Nagra Plunkett, Assignment Coordinator
The police are calling for a reversal of the culture of tolerance that has been adapted by the citizenry of western Jamaica to the US$1-billion lottery scam.
"Over the last couple of months, since the real issues and challenges surrounding this phenomenon came about, you have been getting a lot of reasons why we shouldn't be doing anything about it," shared acting Assistant Commissioner of Police Devon Watkiss, who is in charge of the Area One Police Division.
"I heard a female giving an account of why 'the boy should be left alone' asking if we are going to 'find work give to them'. But in a democratic society where we are pushing the principles of honesty, ethics, morality, and an environment of legality, then we really cannot encourage or even countenance such thinking."
Watkiss, who has responsibility for Trelawny, St James, Hanover and Westmoreland, was addressing a luncheon hosted by the Rotary Club of Montego Bay at Sandals Royal yesterday.
The senior police officer spoke on the topic of money laundering and its relationship with the scamming phenomenon.
The lottery scam involves players conning mainly United States retirees into sending monies to clear winnings in a bid to avoid excessive taxation in that jurisdiction.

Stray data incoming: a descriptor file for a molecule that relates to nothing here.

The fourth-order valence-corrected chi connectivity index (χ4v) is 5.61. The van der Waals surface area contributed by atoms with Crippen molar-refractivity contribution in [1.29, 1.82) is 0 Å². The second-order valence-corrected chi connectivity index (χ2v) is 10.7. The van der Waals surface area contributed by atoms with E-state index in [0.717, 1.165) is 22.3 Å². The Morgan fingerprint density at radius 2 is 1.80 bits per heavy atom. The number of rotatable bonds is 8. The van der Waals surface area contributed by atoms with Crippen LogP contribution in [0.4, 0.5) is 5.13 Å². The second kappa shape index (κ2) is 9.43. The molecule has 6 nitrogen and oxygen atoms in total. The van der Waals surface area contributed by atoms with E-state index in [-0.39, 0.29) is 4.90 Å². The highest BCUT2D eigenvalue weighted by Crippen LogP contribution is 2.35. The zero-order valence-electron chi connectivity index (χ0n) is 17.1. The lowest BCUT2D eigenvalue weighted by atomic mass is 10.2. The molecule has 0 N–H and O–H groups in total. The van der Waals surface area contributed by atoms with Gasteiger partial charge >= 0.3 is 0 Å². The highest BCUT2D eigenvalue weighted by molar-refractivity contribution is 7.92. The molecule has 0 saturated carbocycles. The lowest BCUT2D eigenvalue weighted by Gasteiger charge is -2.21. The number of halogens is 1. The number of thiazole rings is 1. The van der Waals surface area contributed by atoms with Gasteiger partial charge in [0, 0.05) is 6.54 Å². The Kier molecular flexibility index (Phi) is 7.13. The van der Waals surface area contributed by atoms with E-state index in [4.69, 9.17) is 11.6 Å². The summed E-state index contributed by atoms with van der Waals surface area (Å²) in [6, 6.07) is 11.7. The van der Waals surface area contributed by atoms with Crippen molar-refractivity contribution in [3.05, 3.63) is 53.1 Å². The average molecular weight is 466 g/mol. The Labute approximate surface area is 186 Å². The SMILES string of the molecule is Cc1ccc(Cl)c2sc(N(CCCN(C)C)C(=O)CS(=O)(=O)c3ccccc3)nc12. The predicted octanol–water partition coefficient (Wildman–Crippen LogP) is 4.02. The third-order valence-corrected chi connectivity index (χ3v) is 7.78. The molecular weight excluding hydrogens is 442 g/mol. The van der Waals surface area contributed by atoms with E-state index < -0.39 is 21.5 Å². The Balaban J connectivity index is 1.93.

The con is a nightmare for local law-enforcement officers who have even sought the help of their international counterparts to stem the practice.
Watkiss, in establishing the severity of money laundering (the concealment of ill-gotten wealth), linked its role to the channelling of funds and acquiring of assets that were principal in the September 11, 2001 terrorist attacks in New York.
"(If) we sit by and fail to recognise that those issues in fact affect us, then we may be seeing more and more issues of death and multiple deaths affecting us," added Watkiss.
"But having looked at the data for the last couple of years, Montego Bay, the Second City, with its affiliation to tourism, has been recording a high incidence of murders, and at least 60 per cent of the confirmed cases have established relationship to the scamming phenomenon and that makes me concerned."
Since January, a total of 110 homicides have been recorded in St James. The figure is five more than the number for the corresponding period in 2011.